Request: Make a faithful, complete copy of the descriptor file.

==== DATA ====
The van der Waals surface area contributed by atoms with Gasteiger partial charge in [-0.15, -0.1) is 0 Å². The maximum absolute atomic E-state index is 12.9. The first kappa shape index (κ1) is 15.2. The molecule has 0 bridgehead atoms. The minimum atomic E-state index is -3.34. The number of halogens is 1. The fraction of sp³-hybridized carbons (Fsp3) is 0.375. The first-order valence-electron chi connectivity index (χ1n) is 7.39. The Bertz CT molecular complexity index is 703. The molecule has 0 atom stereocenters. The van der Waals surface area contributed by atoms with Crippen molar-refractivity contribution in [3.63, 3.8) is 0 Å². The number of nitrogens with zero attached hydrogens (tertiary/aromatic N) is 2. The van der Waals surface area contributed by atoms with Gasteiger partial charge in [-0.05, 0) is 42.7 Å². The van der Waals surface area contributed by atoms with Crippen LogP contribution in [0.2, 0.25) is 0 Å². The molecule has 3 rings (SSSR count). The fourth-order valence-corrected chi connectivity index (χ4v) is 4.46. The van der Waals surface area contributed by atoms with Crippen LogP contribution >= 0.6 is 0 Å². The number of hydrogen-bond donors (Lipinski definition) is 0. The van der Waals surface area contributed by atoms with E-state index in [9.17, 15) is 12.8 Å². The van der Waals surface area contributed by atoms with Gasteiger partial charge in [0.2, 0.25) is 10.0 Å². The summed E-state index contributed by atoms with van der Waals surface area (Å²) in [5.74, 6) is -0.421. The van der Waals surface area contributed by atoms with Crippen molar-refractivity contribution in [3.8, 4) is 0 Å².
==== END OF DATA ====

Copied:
The van der Waals surface area contributed by atoms with Gasteiger partial charge in [-0.15, -0.1) is 0 Å². The maximum absolute atomic E-state index is 12.9. The first kappa shape index (κ1) is 15.2. The molecule has 0 bridgehead atoms. The minimum atomic E-state index is -3.34. The number of halogens is 1. The fraction of sp³-hybridized carbons (Fsp3) is 0.375. The first-order valence-electron chi connectivity index (χ1n) is 7.39. The Bertz CT molecular complexity index is 703. The molecule has 0 atom stereocenters. The van der Waals surface area contributed by atoms with Crippen molar-refractivity contribution in [3.63, 3.8) is 0 Å². The number of nitrogens with zero attached hydrogens (tertiary/aromatic N) is 2. The van der Waals surface area contributed by atoms with Gasteiger partial charge in [-0.05, 0) is 42.7 Å². The van der Waals surface area contributed by atoms with Crippen LogP contribution in [0.2, 0.25) is 0 Å². The molecule has 3 rings (SSSR count). The fourth-order valence-corrected chi connectivity index (χ4v) is 4.46. The van der Waals surface area contributed by atoms with Crippen LogP contribution >= 0.6 is 0 Å². The number of hydrogen-bond donors (Lipinski definition) is 0. The van der Waals surface area contributed by atoms with E-state index in [9.17, 15) is 12.8 Å². The van der Waals surface area contributed by atoms with Gasteiger partial charge in [0.2, 0.25) is 10.0 Å². The summed E-state index contributed by atoms with van der Waals surface area (Å²) in [5.74, 6) is -0.421. The van der Waals surface area contributed by atoms with Crippen molar-refractivity contribution in [3.8, 4) is 0 Å².